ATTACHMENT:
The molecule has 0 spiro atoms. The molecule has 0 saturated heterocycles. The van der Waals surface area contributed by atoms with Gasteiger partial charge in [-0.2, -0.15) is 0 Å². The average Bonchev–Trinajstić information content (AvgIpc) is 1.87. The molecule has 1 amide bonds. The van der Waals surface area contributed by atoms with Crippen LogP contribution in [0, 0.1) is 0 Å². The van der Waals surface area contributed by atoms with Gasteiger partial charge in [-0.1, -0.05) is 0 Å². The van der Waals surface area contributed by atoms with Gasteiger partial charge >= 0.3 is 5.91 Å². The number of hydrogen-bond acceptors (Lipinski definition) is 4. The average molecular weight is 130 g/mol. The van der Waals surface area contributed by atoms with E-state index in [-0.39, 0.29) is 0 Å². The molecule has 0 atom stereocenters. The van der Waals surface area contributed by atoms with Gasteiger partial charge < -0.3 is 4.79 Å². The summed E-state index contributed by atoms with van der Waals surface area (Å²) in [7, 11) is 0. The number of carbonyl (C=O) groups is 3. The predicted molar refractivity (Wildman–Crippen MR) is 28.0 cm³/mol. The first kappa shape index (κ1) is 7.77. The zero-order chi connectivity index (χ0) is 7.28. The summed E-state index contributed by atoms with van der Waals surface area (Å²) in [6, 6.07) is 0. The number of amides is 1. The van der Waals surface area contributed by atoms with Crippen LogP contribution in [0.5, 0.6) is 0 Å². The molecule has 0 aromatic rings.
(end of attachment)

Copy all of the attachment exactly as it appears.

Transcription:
The molecule has 0 spiro atoms. The molecule has 0 saturated heterocycles. The van der Waals surface area contributed by atoms with Gasteiger partial charge in [-0.2, -0.15) is 0 Å². The average Bonchev–Trinajstić information content (AvgIpc) is 1.87. The molecule has 1 amide bonds. The van der Waals surface area contributed by atoms with Crippen LogP contribution in [0, 0.1) is 0 Å². The van der Waals surface area contributed by atoms with Gasteiger partial charge in [-0.1, -0.05) is 0 Å². The van der Waals surface area contributed by atoms with Gasteiger partial charge >= 0.3 is 5.91 Å². The number of hydrogen-bond acceptors (Lipinski definition) is 4. The average molecular weight is 130 g/mol. The van der Waals surface area contributed by atoms with E-state index in [-0.39, 0.29) is 0 Å². The molecule has 0 atom stereocenters. The van der Waals surface area contributed by atoms with Gasteiger partial charge < -0.3 is 4.79 Å². The summed E-state index contributed by atoms with van der Waals surface area (Å²) in [7, 11) is 0. The number of carbonyl (C=O) groups is 3. The predicted molar refractivity (Wildman–Crippen MR) is 28.0 cm³/mol. The first kappa shape index (κ1) is 7.77. The zero-order chi connectivity index (χ0) is 7.28. The summed E-state index contributed by atoms with van der Waals surface area (Å²) in [6, 6.07) is 0. The number of amides is 1. The van der Waals surface area contributed by atoms with Crippen LogP contribution in [0.5, 0.6) is 0 Å². The molecule has 0 aromatic rings.